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sculpt

kd tree with a scenegraph

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I have a kd-tree of a static scene . And the leaves of the kd-tree are linked to their respective node in the scene graph . The primitives of the kd-tree are not triangles but bounding boxes of the leave nodes of each Scene-Graph . So basically i have a spatial data structure and a hierarchical data structure of a scene and which are connected to each other. I am using this for creating a 3d GIS , where you can attach information in 3d . I was thinking of some applications of this structure , i have come up with the following :- 1) Finding the nearest object (with some property) from where you are in the scene 2) Finding out all objects in a range volume I am unable to think of better applications of this architecture ... can somebody suggest some good applications for this architecture ?

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Original post by sculpt
I am unable to think of better applications of this architecture ... can somebody suggest some good applications for this architecture ?
It is more natural to design an architecture to match an application, rather than the other way round... [smile]

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1) Finding the nearest object (with some property) from where you are in the scene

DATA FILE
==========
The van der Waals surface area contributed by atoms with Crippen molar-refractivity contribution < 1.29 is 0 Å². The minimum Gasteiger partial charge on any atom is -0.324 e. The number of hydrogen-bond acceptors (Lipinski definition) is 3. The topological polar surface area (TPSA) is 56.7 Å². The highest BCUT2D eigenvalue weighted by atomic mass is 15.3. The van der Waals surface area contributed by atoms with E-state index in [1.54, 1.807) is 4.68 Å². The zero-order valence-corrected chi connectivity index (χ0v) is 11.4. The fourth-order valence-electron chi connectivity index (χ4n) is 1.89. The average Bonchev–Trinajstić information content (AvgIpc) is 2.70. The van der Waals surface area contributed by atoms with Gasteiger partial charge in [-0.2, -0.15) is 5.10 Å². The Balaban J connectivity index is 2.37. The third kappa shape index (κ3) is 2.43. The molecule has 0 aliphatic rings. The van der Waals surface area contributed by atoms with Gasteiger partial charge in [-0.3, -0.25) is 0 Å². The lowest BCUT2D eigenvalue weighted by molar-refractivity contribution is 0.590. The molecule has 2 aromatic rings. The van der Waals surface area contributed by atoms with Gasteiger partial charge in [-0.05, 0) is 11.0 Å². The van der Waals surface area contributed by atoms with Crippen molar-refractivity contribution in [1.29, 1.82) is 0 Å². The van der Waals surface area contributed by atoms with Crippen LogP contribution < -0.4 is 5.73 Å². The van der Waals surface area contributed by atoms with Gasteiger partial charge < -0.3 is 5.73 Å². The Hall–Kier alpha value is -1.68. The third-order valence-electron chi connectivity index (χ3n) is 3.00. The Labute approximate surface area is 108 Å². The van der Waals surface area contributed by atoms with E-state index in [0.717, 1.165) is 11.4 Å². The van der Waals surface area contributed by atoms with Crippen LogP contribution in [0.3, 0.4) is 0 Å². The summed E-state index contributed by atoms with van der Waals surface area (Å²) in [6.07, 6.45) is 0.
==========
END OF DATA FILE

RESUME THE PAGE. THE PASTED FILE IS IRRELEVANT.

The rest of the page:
2) Finding out all objects in a range volume

Those are the basic proprieties of a spatial index. Nothing fancy.
I'd phrase it that way though:
1) Finding element closest to a coordinate
2) Walking elements from closest to farthest to some element, possibly in an approximated way
3) Finding all elements which intersect with some given geometry (range search, raytracing, frustum culling, etc.)

I don't see why you need to connect a kd-tree to some "scene graph" to do that. What a "scene graph" is isn't well-defined, but usually it already includes a spatial index as nested bounding boxes.
A spatial index in general is nothing but an n-ary tree, where all children define subspaces (which might overlap or not) of the space defined by their father. kd-trees are a possible strategy to recursively subdivide the space into a binary tree.

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Original post by loufoque
Quote:
1) Finding the nearest object (with some property) from where you are in the scene
2) Finding out all objects in a range volume

Those are the basic proprieties of a spatial index. Nothing fancy.
I'd phrase it that way though:
1) Finding element closest to a coordinate
2) Walking elements from closest to farthest to some element, possibly in an approximated way
3) Finding all elements which intersect with some given geometry (range search, raytracing, frustum culling, etc.)

I don't see why you need to connect a kd-tree to some "scene graph" to do that. What a "scene graph" is isn't well-defined, but usually it already includes a spatial index as nested bounding boxes.
A spatial index in general is nothing but an n-ary tree, where all children define subspaces (which might overlap or not) of the space defined by their father. kd-trees are a possible strategy to recursively subdivide the space into a binary tree.


I need the scenegraph for rendering purposes, i am using OpenSceneGraph ( OSG ) .. i have used the same scenegraph structure used by OSG.

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